The Laid Off Diary: Dear Diary…this sucks.


Apple
May 5, 2009, 11:19 am
Filed under: Uncategorized

robnwood

Dear Diary:

I had a conversation with my dad yesterday and he was trying to think of all the possible reasons for my lay off–what if I had gone to a different law school? gone with a different law firm (I had four firms I was considering)? moved to the market in the state where my parents lived? been a better little monkey? picked a different practice area?

It was an aggravating conversation since he was highlighting every mistake (or everything he considered a mistake) he thought I made since high school that might have resulted in my current situation (and the fact that I wasn’t taking my lay off as hard as him was probably the most disconcerting thing to him).

But I was unhappy in BigLaw. I will admit it. It doesn’t mean I’m stupid or not as strong or savvy as those who are happy. Many people are unhappy in their jobs in every profession. Yes, I had a good pay check, but, I felt like the person in the picture above (notice, that the people aren’t chained, only the treasure chest). Unhappy and so close to escaping the tunnel to frolic in the sunlight but I couldn’t let go of the money. But it wasn’t just the money. It was the “prestige.” It was the fact that my colleagues were a bit jealous when I told them where I worked or how much I made (well, I actually never told people how much I made because that’s tacky) but they assumed I made a shitload and a shitload I made indeed (well, relatively to other lawyers and for what I was doing. But the really rich people in NYC made me look like a pauper).

Have we become that one dimensional that our career is all that defines us and those around us? Is that how we determine not only the worth of our colleagues and peers, but ourselves as well? For those who were in BigLaw and unhappy, what a sad thing that your yard stick for whether you succeeded in life or not is something that, even if you measure up to, still brings you unhappiness.

Life is a marathon, not a sprint. The people who may still have jobs at top firms, might, in 10-20 years, be unhappily married with high cholesterol and children who call them by their first name (and no one’s really sure whose kid it is because The Wife has had many male “friends” the kids call “Uncle”). They also might get the boot tomorrow. Do you think the partners that were let go thought that was going to happen to them 10-20 years ago when they were little associates? I’m sure some partners felt they were ahead of their classmates when they made partner and others didn’t now only to find their partner asses out on the street, middle aged or older, less hair, more fat, and more responsibilities. Or they may be the happiest and most content person out of all of us. Those of us who are laid off might find a profession better suited for them. Or might be depressed alcoholic who sleeps on benches in Central Park. You never know.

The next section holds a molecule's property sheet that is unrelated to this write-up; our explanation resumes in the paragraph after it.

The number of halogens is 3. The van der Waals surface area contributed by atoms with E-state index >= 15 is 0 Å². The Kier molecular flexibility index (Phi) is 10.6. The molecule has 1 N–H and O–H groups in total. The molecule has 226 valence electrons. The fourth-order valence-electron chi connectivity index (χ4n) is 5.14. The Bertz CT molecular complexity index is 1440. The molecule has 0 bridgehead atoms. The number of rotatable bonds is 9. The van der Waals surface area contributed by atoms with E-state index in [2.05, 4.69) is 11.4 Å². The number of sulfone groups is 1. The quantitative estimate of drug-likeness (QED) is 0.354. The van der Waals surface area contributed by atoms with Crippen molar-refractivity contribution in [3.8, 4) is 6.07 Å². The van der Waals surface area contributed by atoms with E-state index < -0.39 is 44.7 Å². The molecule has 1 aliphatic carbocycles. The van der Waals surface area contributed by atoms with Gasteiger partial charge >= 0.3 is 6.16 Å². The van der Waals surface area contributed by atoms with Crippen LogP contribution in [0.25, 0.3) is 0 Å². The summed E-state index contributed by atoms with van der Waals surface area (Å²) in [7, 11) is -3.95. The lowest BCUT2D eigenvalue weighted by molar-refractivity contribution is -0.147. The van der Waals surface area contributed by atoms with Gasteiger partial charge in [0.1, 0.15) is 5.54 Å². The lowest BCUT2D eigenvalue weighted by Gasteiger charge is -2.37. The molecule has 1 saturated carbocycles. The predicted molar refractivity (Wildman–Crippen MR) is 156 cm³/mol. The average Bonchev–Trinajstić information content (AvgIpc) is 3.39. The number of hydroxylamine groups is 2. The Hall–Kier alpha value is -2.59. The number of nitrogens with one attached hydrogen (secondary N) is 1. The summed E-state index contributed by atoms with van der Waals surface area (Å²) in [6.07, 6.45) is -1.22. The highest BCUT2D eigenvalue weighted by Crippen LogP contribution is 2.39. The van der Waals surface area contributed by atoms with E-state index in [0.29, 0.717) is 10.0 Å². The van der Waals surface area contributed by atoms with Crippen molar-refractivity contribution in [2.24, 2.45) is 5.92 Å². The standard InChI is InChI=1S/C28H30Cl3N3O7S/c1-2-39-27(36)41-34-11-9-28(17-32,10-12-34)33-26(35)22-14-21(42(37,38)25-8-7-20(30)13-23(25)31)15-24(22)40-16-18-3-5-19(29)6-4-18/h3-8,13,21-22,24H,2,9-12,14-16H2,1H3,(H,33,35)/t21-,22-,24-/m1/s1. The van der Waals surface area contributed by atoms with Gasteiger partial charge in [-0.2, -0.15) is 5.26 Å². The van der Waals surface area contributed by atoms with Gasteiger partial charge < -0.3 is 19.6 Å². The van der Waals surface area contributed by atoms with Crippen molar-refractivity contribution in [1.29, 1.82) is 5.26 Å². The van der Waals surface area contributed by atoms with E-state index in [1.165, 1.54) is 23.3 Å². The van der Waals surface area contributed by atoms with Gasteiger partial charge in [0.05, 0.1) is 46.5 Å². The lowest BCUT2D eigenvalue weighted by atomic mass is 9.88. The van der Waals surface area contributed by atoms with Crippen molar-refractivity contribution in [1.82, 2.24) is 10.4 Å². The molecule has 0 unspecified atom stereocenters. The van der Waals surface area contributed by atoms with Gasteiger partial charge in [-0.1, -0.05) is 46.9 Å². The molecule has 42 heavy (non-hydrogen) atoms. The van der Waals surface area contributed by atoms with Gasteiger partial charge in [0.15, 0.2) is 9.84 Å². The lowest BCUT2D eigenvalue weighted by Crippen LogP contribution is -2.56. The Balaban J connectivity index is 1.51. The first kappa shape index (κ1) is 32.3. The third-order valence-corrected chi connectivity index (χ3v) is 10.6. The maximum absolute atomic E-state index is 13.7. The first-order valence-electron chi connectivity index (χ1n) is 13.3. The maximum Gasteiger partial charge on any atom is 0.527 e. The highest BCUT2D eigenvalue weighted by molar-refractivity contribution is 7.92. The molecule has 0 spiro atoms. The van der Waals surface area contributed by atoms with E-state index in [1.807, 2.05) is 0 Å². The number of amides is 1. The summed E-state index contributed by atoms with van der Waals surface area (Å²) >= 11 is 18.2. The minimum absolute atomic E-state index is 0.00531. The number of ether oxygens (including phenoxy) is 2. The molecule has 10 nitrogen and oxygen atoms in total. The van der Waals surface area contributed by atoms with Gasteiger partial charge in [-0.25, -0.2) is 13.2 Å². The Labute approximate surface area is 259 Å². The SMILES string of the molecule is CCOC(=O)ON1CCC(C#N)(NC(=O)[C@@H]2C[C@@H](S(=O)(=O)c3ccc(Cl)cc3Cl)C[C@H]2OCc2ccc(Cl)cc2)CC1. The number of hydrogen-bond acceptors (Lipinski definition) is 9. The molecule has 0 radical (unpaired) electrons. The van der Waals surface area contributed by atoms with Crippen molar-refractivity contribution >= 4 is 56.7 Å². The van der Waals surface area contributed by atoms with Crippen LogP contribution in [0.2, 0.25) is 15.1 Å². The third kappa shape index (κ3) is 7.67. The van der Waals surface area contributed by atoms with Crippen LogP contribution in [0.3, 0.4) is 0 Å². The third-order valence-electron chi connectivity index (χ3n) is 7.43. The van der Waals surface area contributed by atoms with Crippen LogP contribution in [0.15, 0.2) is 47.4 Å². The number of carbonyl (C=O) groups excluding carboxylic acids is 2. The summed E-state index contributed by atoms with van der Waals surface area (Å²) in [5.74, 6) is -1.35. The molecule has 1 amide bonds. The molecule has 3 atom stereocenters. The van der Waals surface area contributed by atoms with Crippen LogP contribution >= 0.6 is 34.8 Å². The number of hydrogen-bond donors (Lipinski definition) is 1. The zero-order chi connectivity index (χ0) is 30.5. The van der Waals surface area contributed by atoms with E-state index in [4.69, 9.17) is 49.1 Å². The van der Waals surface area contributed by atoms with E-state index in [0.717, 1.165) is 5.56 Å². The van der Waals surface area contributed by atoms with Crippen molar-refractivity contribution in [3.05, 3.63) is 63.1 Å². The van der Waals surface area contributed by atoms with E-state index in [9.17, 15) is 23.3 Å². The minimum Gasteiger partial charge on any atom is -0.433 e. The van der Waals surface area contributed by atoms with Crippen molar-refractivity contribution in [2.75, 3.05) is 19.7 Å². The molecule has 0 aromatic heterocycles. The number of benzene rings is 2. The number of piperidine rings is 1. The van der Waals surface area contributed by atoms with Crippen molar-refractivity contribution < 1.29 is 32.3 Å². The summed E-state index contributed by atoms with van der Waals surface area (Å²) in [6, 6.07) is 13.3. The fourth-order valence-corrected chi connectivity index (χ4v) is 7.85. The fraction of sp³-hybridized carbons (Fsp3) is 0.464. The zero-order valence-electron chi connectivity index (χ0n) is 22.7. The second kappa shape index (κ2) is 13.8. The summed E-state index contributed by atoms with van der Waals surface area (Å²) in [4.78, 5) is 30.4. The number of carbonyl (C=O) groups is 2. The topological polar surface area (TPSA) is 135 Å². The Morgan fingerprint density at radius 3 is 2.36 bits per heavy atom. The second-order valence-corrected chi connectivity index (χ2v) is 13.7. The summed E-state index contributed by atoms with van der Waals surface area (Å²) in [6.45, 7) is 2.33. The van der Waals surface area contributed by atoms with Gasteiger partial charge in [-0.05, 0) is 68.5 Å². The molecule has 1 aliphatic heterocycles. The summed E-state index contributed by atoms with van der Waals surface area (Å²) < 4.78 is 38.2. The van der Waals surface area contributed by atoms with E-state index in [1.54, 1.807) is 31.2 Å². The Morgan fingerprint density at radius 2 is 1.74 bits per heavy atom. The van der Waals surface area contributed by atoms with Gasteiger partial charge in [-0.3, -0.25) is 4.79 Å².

We gotta quit thinking that our lay offs are end points, especially young associates (and those who still have jobs need to quit thinking they are “ahead” of those who were laid off).

When the race you run is 65 years or more long, calling the result 25-35 years in makes you look like a jackass.

Some people may say to keep your chin up because this is just a set back. But what is the goal from which this is setting you back? I think most of us don’t really have an idea of what that goal is. Is it really a set back? Or just a turn in the road?

It’s so easy to have taken the path we did. Major in some bullshit liberal arts degree, whack through the LSAT for a few hours, get into a good law school, study two weeks before each final for an OPEN BOOK final, be wined and dined for two summers, wear nice suits and have the little numbers in our bank account go up and up…. but through all of this, did most of us actually stop and think about what we WANT to do? what our GOAL is?

Let’s be honest with ourselves. The path we took into BigLaw was the easiest path we could have taken without any soul searching. Yes, it was sorta hard to get there in the sense you couldn’t be a complete jackass and had to try a bit at school, get on law review and memorize those stupid markings (can someone explain to me the thought process of how “#” equals a space?), but really, did you really think about what you wanted to do with your life and about what makes you happy or content? what makes your life meaningful? How many of us lied on our law school application as to why we wanted to go to law school? How many of us didn’t really know but just put something down we thought the school wanted to hear? How many people actually meant what they wrote AND are living it?